Results and Discussion

The extensive use of antibiotics has led to many threats to public wellbeing including deadly multidrug resistance. In the search for the development of novel and more effective antibiotics, we have explored the immeasurable potential of nanotechnology for the preparation of water-based, highly effective, and ready to use nanoformulations of substituted, diacyl hydrazine, and sulfonyl acyl hydrazine derivatives of the antibiotic, nalidixic acid. The synthesis of the active compounds was achieved by method previously reported in the literature (see Additional file 1: Figure S2) [18]. Six nalidixic acid diacyl hydrazine derivatives, namely N′-(2-chlorobenzoyl)-1-ethyl-7-methyl-4-oxo-1,4-dihydro-1,8-naphthyridine-3-carbo hydrazide (1), N′-(3-chlorobenzoyl)-1-ethyl-7-methyl-4-oxo-1,4-dihydro-1,8-naphthyridine-3-carbo hydrazide (2), N′-(4-chlorobenzoyl)-1-ethyl-7-methyl-4-oxo-1,4-dihydro-1,8-naphthyridine-3-carbo hydrazide (3), N′-(3-bromobenzoyl)-1-ethyl-7-methyl-4-oxo-1,4-dihydro-1,8-naphthyridine-3-carbo hydrazide (4), N′-(4-bromobenzoyl)-1-ethyl-7-methyl-4-oxo-1,4-dihydro-1,8-naphthyridine-3-carbo hydrazide(5), and 1-Ethyl-N′-(furan-2-carbonyl)-7-methyl-oxo-1,4-dihydro-1,8-naphthyridine-3-carbo hydrazide (6), and two nalidixic acid sulfonyl acyl hydrazine derivatives, 4-chloro-N′-(1-ethyl-7-methyl-4-oxo-1,4-dihydro-1,8-naphthyridine-3-carbonyl)-benzene sulphonohydrazide (7) and N′-(1-ethyl-7-methyl-4-oxo-1,4-dihydro-1,8-naphthyridine-3-carbonyl)-4-nitrobenzene sulphonohydrazide (8), were synthesized. The structure of all synthesized compounds were confirmed by their IR, 1H, and 13C NMR spectra and were found concordant with the reported values [18].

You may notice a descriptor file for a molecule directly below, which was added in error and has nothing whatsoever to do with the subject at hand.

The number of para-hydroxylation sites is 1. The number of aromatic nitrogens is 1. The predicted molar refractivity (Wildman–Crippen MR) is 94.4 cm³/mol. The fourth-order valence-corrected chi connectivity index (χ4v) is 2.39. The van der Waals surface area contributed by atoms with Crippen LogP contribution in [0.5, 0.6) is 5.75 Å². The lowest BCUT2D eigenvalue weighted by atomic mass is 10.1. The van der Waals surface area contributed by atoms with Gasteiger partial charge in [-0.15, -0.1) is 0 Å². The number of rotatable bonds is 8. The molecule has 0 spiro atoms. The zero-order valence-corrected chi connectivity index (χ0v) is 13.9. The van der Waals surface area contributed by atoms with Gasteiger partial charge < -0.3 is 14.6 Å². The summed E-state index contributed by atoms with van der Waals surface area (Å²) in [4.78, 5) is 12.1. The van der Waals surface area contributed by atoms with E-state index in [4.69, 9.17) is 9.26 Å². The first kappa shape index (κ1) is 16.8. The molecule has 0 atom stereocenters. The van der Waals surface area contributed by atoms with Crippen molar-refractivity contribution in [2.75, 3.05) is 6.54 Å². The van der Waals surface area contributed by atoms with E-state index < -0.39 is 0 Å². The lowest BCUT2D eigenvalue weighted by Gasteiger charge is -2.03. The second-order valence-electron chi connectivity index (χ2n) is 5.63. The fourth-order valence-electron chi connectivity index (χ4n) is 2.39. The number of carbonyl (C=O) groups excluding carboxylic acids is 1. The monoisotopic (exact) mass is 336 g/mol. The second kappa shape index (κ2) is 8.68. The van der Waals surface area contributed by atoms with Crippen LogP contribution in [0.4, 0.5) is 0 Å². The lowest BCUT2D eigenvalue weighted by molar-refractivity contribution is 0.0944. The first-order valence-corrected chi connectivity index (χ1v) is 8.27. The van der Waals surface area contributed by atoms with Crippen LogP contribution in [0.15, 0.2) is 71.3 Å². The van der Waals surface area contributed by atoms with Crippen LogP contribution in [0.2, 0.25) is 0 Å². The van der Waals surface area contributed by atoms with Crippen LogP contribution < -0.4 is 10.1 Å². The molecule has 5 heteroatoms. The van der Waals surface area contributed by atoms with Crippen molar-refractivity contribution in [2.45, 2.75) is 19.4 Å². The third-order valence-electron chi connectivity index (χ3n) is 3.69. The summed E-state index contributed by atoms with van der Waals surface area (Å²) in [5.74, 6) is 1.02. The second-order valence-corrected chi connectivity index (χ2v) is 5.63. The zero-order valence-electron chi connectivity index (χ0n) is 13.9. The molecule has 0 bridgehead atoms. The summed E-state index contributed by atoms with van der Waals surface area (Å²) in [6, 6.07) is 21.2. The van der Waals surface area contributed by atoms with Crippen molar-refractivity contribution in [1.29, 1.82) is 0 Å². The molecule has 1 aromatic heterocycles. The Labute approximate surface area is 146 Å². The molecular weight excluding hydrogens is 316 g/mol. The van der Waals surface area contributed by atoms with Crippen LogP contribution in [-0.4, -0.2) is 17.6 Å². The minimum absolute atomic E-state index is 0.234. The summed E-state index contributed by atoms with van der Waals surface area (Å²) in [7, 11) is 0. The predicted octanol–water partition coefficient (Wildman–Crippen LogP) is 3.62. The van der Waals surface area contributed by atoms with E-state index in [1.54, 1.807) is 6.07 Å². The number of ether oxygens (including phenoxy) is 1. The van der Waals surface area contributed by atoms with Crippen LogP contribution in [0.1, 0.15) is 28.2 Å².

Oil in water nanoformulations of nalidixic acid derivatives were prepared by employing high-energy ultrasonic disintegration method (Fig. 1) in a manner similar to that reported [37]. The stability of all prepared nanoformulations was tested over a function of time and maximum stability was observed in combination of olive oil and tween 80 in 1:3 ratio. The physiochemical behavior and the average droplet size of all prepared nanoformulations were presented in Table 1. The mean droplet size of nanoemulsion was found to be in the range 42–138 nm. The average droplet size of nanoformulations NF7 and NF3 was less than 50 nm while nanoformulations NF1, NF2, NF4, NF5, and NF8 had average droplet size between 51 and 70 nm, respectively. NF6 had largest droplet size of 138 nm. The low DI values in almost all nanoformulations indicated monodisperse behavior of droplets in the formulation. The size distribution of each nanoformulation has been depicted in Additional file 1: Figure S2. DLS results showed no significant change in the diameter of nanoemulsions even after more than 12 months of storage at different temperature conditions. However, in the case of nanoformulation, NF6 gradual disintegration of nanoemulsions into smaller droplets was seen when stored at 4 °C as depicted in Fig. 2a. The change in average droplet size distribution and DI at 4 ± 2 °C is given in Additional file 1: Table S1a. Conversely, the stability results at 25 ± 2 °C illustrate that all nanoformulations were stable for 9 months as shown in Fig. 2b. After 9 months of storage, aggregation of smaller of droplets into larger nanoemulsions was seen in case nanoformulations NF1, NF3, and NF4. However, for nanoformulations NF2, NF5, NF6, and NF7, disintegration of droplets was seen as shown in Fig. 2a, b. The droplet size of NF8 remained almost constant even after 12 months of storage. The change in average droplet size distribution and DI at 25 ± 2 °C is given in Additional file 1: Table S1b. Above results confirmed that all nanoformulations except NF6 were stable at 4 ± 2 °C and nanoformulation NF8 possesses maximum stability after 12 months of storage at 25 ± 2 °C. Apart from storage time, these nanoformulations were also found to be stable when exposed to UV irradiation (50 Hz) for 48 h. The average droplet size distribution and DI of representative nanoformulation (NF1) is shown in Fig. 3. All prepared nanoformulations were kinetically stable systems with no phase separation, creaming, or coalescence at different temperatures (4 ± 2 °C and 25 ± 2 °C). Also, all nanoemulsions were found stable without any phase separation after centrifugation at 3000 rpm for 15 min. Moreover, no significant change in pH and conductivity of nanoformulation was seen with time as depicted in Fig. 4a, b respectively.